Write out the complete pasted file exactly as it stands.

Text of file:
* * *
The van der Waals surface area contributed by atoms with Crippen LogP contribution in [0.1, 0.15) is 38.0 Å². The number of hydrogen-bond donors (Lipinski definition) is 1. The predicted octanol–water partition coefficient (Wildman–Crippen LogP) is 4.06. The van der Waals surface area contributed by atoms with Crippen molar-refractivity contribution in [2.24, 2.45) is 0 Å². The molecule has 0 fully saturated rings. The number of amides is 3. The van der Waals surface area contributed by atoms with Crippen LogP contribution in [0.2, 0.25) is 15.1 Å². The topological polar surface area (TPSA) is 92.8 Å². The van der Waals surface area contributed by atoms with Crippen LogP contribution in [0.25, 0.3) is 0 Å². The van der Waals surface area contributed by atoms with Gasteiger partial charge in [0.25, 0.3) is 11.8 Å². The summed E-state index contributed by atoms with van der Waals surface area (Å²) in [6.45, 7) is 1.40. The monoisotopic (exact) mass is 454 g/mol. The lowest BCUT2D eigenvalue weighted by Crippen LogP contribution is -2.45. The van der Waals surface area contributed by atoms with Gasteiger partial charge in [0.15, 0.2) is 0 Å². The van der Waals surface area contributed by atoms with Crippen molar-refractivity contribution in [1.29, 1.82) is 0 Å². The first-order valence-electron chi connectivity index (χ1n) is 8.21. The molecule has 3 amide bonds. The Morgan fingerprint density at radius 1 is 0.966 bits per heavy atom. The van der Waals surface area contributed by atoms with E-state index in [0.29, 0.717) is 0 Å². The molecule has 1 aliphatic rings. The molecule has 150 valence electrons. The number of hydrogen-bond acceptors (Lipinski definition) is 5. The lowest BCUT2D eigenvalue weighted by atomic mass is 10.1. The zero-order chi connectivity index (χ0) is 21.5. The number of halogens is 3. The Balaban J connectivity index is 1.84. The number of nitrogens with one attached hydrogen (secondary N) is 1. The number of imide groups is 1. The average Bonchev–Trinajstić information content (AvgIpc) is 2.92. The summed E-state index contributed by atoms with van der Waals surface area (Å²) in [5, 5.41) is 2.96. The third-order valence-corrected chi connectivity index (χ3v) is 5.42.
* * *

The van der Waals surface area contributed by atoms with Crippen LogP contribution in [0.1, 0.15) is 38.0 Å². The number of hydrogen-bond donors (Lipinski definition) is 1. The predicted octanol–water partition coefficient (Wildman–Crippen LogP) is 4.06. The van der Waals surface area contributed by atoms with Crippen molar-refractivity contribution in [2.24, 2.45) is 0 Å². The molecule has 0 fully saturated rings. The number of amides is 3. The van der Waals surface area contributed by atoms with Crippen LogP contribution in [0.2, 0.25) is 15.1 Å². The topological polar surface area (TPSA) is 92.8 Å². The van der Waals surface area contributed by atoms with Crippen LogP contribution in [0.25, 0.3) is 0 Å². The van der Waals surface area contributed by atoms with Gasteiger partial charge in [0.25, 0.3) is 11.8 Å². The summed E-state index contributed by atoms with van der Waals surface area (Å²) in [6.45, 7) is 1.40. The monoisotopic (exact) mass is 454 g/mol. The lowest BCUT2D eigenvalue weighted by Crippen LogP contribution is -2.45. The van der Waals surface area contributed by atoms with Gasteiger partial charge in [0.15, 0.2) is 0 Å². The van der Waals surface area contributed by atoms with Crippen molar-refractivity contribution in [1.29, 1.82) is 0 Å². The first-order valence-electron chi connectivity index (χ1n) is 8.21. The molecule has 3 amide bonds. The Morgan fingerprint density at radius 1 is 0.966 bits per heavy atom. The van der Waals surface area contributed by atoms with E-state index in [0.29, 0.717) is 0 Å². The molecule has 1 aliphatic rings. The molecule has 150 valence electrons. The number of hydrogen-bond acceptors (Lipinski definition) is 5. The lowest BCUT2D eigenvalue weighted by atomic mass is 10.1. The zero-order chi connectivity index (χ0) is 21.5. The number of halogens is 3. The Balaban J connectivity index is 1.84. The number of nitrogens with one attached hydrogen (secondary N) is 1. The number of imide groups is 1. The average Bonchev–Trinajstić information content (AvgIpc) is 2.92. The summed E-state index contributed by atoms with van der Waals surface area (Å²) in [5, 5.41) is 2.96. The third-order valence-corrected chi connectivity index (χ3v) is 5.42.